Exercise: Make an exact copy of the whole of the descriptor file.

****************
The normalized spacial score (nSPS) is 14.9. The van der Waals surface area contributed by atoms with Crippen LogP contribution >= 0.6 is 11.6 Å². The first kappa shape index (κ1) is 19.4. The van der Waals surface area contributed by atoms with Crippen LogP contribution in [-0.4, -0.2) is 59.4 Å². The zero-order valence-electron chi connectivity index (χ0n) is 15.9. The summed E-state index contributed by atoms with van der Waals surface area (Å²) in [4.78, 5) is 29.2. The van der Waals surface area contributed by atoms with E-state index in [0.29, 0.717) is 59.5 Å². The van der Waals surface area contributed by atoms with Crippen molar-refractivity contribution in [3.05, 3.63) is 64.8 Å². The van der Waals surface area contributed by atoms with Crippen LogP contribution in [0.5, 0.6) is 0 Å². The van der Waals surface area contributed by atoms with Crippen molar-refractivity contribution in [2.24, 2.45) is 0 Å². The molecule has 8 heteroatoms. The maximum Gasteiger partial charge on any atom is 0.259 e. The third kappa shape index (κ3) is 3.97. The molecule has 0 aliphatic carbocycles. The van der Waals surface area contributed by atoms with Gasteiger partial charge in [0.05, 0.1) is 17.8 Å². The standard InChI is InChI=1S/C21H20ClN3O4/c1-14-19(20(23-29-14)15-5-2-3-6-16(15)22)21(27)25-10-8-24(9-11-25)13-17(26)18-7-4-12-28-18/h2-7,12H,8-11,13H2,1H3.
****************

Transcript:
The normalized spacial score (nSPS) is 14.9. The van der Waals surface area contributed by atoms with Crippen LogP contribution >= 0.6 is 11.6 Å². The first kappa shape index (κ1) is 19.4. The van der Waals surface area contributed by atoms with Crippen LogP contribution in [-0.4, -0.2) is 59.4 Å². The zero-order valence-electron chi connectivity index (χ0n) is 15.9. The summed E-state index contributed by atoms with van der Waals surface area (Å²) in [4.78, 5) is 29.2. The van der Waals surface area contributed by atoms with E-state index in [0.29, 0.717) is 59.5 Å². The van der Waals surface area contributed by atoms with Crippen molar-refractivity contribution in [3.05, 3.63) is 64.8 Å². The van der Waals surface area contributed by atoms with Crippen LogP contribution in [0.5, 0.6) is 0 Å². The van der Waals surface area contributed by atoms with Crippen molar-refractivity contribution in [2.24, 2.45) is 0 Å². The molecule has 8 heteroatoms. The maximum Gasteiger partial charge on any atom is 0.259 e. The third kappa shape index (κ3) is 3.97. The molecule has 0 aliphatic carbocycles. The van der Waals surface area contributed by atoms with Gasteiger partial charge in [0.05, 0.1) is 17.8 Å². The standard InChI is InChI=1S/C21H20ClN3O4/c1-14-19(20(23-29-14)15-5-2-3-6-16(15)22)21(27)25-10-8-24(9-11-25)13-17(26)18-7-4-12-28-18/h2-7,12H,8-11,13H2,1H3.